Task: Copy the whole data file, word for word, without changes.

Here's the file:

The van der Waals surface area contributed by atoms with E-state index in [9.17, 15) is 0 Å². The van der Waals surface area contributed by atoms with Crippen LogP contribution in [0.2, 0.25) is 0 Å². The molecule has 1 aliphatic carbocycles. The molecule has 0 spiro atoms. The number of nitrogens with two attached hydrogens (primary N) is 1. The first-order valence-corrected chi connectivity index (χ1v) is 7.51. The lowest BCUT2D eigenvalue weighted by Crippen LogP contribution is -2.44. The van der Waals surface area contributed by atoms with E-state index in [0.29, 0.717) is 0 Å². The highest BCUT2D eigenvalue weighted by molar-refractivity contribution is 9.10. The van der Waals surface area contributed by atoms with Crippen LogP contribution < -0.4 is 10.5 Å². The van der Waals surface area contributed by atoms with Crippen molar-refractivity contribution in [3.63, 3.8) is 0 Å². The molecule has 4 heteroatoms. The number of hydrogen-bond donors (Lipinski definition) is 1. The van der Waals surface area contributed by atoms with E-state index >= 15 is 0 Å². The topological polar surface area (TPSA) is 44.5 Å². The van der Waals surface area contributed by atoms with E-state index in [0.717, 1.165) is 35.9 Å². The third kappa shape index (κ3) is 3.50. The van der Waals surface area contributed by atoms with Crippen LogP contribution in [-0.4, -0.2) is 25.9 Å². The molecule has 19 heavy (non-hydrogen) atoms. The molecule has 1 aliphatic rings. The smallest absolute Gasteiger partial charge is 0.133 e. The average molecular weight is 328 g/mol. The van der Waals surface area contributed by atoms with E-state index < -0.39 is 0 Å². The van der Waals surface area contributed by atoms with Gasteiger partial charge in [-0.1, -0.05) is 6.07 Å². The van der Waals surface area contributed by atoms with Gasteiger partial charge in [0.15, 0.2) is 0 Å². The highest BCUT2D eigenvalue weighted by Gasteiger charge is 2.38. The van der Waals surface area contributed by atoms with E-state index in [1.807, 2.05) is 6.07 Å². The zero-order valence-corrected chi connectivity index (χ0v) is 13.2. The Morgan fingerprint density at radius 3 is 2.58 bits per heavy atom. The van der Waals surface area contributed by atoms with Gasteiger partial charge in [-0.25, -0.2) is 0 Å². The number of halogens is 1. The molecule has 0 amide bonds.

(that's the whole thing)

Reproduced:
The van der Waals surface area contributed by atoms with E-state index in [9.17, 15) is 0 Å². The van der Waals surface area contributed by atoms with Crippen LogP contribution in [0.2, 0.25) is 0 Å². The molecule has 1 aliphatic carbocycles. The molecule has 0 spiro atoms. The number of nitrogens with two attached hydrogens (primary N) is 1. The first-order valence-corrected chi connectivity index (χ1v) is 7.51. The lowest BCUT2D eigenvalue weighted by Crippen LogP contribution is -2.44. The van der Waals surface area contributed by atoms with E-state index in [0.29, 0.717) is 0 Å². The highest BCUT2D eigenvalue weighted by molar-refractivity contribution is 9.10. The van der Waals surface area contributed by atoms with Crippen LogP contribution < -0.4 is 10.5 Å². The van der Waals surface area contributed by atoms with Crippen molar-refractivity contribution in [3.63, 3.8) is 0 Å². The molecule has 4 heteroatoms. The number of hydrogen-bond donors (Lipinski definition) is 1. The van der Waals surface area contributed by atoms with E-state index >= 15 is 0 Å². The topological polar surface area (TPSA) is 44.5 Å². The van der Waals surface area contributed by atoms with E-state index in [0.717, 1.165) is 35.9 Å². The third kappa shape index (κ3) is 3.50. The van der Waals surface area contributed by atoms with Crippen LogP contribution in [-0.4, -0.2) is 25.9 Å². The molecule has 19 heavy (non-hydrogen) atoms. The molecule has 1 aliphatic rings. The smallest absolute Gasteiger partial charge is 0.133 e. The average molecular weight is 328 g/mol. The van der Waals surface area contributed by atoms with E-state index < -0.39 is 0 Å². The van der Waals surface area contributed by atoms with Gasteiger partial charge in [-0.1, -0.05) is 6.07 Å². The van der Waals surface area contributed by atoms with Gasteiger partial charge in [0.15, 0.2) is 0 Å². The highest BCUT2D eigenvalue weighted by Gasteiger charge is 2.38. The van der Waals surface area contributed by atoms with E-state index in [1.807, 2.05) is 6.07 Å². The zero-order valence-corrected chi connectivity index (χ0v) is 13.2. The Morgan fingerprint density at radius 3 is 2.58 bits per heavy atom. The van der Waals surface area contributed by atoms with Gasteiger partial charge in [-0.25, -0.2) is 0 Å². The number of halogens is 1. The molecule has 0 amide bonds.